Needless to say that I heard nothing back.

3. Please describe the feelings you get-

Before fights- Before fights is the easy part. The training at touchgloves is very hard and the atmosphere/inspirational theme of club is heavily circled around female fighters so the girls have always had athletes to look up to at the gym.  I train my fighters to not get hurt,I am passionate about the sport/female scene but I am also big hearted and don’t like seeing women hurt so I train them to the extreme to avoid injury and losses through being unconditioned. My only nightmares with the girls competing is separating being a dad when some “know it all” teenager goes online saying “hope she gets smashed” or something stupid as I have always been protective of the twins and I can’t see them ageing changing that as they will always be my little girls. The second hurdle is the typical “cheats” who roam from show to show that have huge unbeaten records because they can’t make weight!!! Suddenly they have their period, or their aged restricts them from sauna sessions (even though it’s obvious to see they have already boiled down to their minimum weight). You are immediately “put on the spot”and have to choose between your own daughters safety or wasting 8 weeks watching them run before school and not owning a typical teenage lifestyle. These same gyms are renowned for it but they sell a huge amount of tickets on events so promoters will throw aside any principles or rules for money/gain. Its a shame but it’s happening all the time in the uk. Sending teenagers home in an ambulance might be some coaches idea of a successful show but not mine.

During the fight- Aaaaaaaaaahhhhhhhhhhhhh

After the fight- This is when the hard work begins. I am a firm believer in honesty within the sport. If my fighter gets a decision but I feel they lost, then it will say openly and/or offer a rematch if the opposing team are disgruntled in any way. I once had an instance when Amber lost a decision (not the fight) .it was so obvious by the footage (currently on YouTube) that the decision was wrong but I was one of the promoters of the event and felt it was wrong to take a belt/title/trophy from a teenager so instead of overturning the decision, I had the decision deemed as a no contest pending a rematch ASAP. A lot of promoters offered the fight to which I accepted,one was just a month after so it seemed perfect BUT the opposing teams coach said that he honoured his dead babies funeral with a memorial on that date,to which I obviously said “no worries”. I found out after that he had not attended the memorial for years. I’m a parent,I don’t need to say more. The rematch still hasn’t happened 3 years on. The joke of the matter is that they are trying to get the “no contest” taking from the girls record to this day rather than take the match.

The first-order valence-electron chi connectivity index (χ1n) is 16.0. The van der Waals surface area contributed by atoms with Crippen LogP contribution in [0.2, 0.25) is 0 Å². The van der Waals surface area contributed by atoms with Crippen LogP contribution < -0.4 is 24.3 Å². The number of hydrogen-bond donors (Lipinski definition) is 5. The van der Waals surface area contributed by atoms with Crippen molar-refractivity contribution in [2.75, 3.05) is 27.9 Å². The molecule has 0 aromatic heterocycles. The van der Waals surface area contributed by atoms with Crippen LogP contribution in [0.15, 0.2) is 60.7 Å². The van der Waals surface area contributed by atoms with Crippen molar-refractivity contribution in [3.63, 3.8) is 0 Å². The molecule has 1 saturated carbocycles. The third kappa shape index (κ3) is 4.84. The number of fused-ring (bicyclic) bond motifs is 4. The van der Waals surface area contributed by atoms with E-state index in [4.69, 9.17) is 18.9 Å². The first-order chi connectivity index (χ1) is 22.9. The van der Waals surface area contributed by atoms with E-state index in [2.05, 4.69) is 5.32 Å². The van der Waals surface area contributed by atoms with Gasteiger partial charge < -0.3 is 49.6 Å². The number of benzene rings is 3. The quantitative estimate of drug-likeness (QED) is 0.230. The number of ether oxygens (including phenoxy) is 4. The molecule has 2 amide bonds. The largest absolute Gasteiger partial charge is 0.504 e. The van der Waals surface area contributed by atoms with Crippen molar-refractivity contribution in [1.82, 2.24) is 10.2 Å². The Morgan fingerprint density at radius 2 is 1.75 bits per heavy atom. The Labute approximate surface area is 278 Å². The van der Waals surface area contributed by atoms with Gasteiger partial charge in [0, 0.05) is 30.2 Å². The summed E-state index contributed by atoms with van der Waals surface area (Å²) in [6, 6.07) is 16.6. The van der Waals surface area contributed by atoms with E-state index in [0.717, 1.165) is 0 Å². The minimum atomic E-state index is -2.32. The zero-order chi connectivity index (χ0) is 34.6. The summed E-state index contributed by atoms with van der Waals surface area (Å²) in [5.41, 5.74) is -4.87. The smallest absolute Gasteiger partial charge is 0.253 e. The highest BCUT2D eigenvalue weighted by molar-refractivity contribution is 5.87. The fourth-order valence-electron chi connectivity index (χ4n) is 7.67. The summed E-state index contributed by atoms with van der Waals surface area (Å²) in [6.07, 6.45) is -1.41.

4. How do you think competing in Muay Thai has helped your Daughters in everyday life? This is where the positivity kicks in. Muaythai is amazing for children, the whole cultural Buddhist style attitude and respect is passes down from inspirational role models that have had to struggle to make a living from fighting but still have the aura and respect of a true champion/professional to pass down the generations. John Wayne parr is a classic example of a non-arrogant hero of the sport. Unfortunately these sorts of people lack in other fighting sports. I took Amber and Allaya to Thailand from a young but impressionable age. It was important for me that they saw how other children lived and how thankful they were for everything,despite having nothing. I spoil my children the same as most parents but on a return trip,they took it upon themselves to take clothing and presents to some children they met in the back streets of BKK. They were 10 at the time, how many 10 yr olds would not only give up things they had but also think of it in the first place!!! This is muaythai, this is what I love.